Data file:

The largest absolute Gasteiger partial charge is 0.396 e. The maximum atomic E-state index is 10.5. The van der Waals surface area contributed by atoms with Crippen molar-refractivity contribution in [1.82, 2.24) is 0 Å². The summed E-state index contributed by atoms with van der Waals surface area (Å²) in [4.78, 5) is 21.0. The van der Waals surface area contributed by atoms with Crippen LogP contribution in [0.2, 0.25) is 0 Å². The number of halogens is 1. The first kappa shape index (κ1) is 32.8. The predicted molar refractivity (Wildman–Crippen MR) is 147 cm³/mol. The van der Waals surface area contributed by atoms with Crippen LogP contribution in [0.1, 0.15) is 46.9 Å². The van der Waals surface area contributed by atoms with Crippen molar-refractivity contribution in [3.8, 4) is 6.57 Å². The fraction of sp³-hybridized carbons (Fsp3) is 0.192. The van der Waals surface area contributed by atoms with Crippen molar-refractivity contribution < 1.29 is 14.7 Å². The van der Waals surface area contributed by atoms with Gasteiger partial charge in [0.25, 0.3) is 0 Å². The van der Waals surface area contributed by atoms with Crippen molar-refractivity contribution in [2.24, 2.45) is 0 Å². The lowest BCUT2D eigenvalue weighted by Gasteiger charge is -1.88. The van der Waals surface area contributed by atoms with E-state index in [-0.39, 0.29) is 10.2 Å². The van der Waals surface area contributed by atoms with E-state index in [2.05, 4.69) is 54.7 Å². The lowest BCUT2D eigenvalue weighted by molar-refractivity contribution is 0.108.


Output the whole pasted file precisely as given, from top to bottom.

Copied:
The largest absolute Gasteiger partial charge is 0.396 e. The maximum atomic E-state index is 10.5. The van der Waals surface area contributed by atoms with Crippen molar-refractivity contribution in [1.82, 2.24) is 0 Å². The summed E-state index contributed by atoms with van der Waals surface area (Å²) in [4.78, 5) is 21.0. The van der Waals surface area contributed by atoms with Crippen LogP contribution in [0.2, 0.25) is 0 Å². The number of halogens is 1. The first kappa shape index (κ1) is 32.8. The predicted molar refractivity (Wildman–Crippen MR) is 147 cm³/mol. The van der Waals surface area contributed by atoms with Crippen LogP contribution in [0.1, 0.15) is 46.9 Å². The van der Waals surface area contributed by atoms with Crippen molar-refractivity contribution in [3.8, 4) is 6.57 Å². The fraction of sp³-hybridized carbons (Fsp3) is 0.192. The van der Waals surface area contributed by atoms with Crippen molar-refractivity contribution < 1.29 is 14.7 Å². The van der Waals surface area contributed by atoms with Gasteiger partial charge in [0.25, 0.3) is 0 Å². The van der Waals surface area contributed by atoms with Crippen molar-refractivity contribution in [2.24, 2.45) is 0 Å². The lowest BCUT2D eigenvalue weighted by Gasteiger charge is -1.88. The van der Waals surface area contributed by atoms with E-state index in [-0.39, 0.29) is 10.2 Å². The van der Waals surface area contributed by atoms with E-state index in [2.05, 4.69) is 54.7 Å². The lowest BCUT2D eigenvalue weighted by molar-refractivity contribution is 0.108.